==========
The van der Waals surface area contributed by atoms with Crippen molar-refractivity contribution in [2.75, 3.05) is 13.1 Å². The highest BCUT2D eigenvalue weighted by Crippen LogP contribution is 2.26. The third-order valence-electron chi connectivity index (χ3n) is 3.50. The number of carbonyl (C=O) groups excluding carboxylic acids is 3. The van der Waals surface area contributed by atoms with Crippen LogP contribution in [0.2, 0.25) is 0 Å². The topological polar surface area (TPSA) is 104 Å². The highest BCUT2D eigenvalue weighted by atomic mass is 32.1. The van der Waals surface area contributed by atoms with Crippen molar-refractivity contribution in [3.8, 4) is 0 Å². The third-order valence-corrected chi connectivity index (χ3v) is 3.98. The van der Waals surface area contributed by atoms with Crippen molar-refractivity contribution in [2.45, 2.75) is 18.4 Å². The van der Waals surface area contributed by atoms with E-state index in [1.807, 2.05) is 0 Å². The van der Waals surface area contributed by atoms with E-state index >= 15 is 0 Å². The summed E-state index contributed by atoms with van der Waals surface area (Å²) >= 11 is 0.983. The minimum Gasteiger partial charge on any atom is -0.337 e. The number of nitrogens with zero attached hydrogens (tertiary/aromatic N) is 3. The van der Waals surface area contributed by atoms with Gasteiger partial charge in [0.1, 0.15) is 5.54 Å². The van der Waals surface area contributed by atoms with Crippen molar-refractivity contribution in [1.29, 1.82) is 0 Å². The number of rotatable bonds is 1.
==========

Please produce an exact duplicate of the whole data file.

The van der Waals surface area contributed by atoms with Crippen molar-refractivity contribution in [2.75, 3.05) is 13.1 Å². The highest BCUT2D eigenvalue weighted by Crippen LogP contribution is 2.26. The third-order valence-electron chi connectivity index (χ3n) is 3.50. The number of carbonyl (C=O) groups excluding carboxylic acids is 3. The van der Waals surface area contributed by atoms with Crippen LogP contribution in [0.2, 0.25) is 0 Å². The topological polar surface area (TPSA) is 104 Å². The highest BCUT2D eigenvalue weighted by atomic mass is 32.1. The van der Waals surface area contributed by atoms with Crippen molar-refractivity contribution in [3.8, 4) is 0 Å². The third-order valence-corrected chi connectivity index (χ3v) is 3.98. The van der Waals surface area contributed by atoms with Crippen molar-refractivity contribution in [2.45, 2.75) is 18.4 Å². The van der Waals surface area contributed by atoms with E-state index in [1.807, 2.05) is 0 Å². The van der Waals surface area contributed by atoms with E-state index >= 15 is 0 Å². The summed E-state index contributed by atoms with van der Waals surface area (Å²) >= 11 is 0.983. The minimum Gasteiger partial charge on any atom is -0.337 e. The number of nitrogens with zero attached hydrogens (tertiary/aromatic N) is 3. The van der Waals surface area contributed by atoms with Gasteiger partial charge in [0.1, 0.15) is 5.54 Å². The van der Waals surface area contributed by atoms with Crippen molar-refractivity contribution in [1.29, 1.82) is 0 Å². The number of rotatable bonds is 1.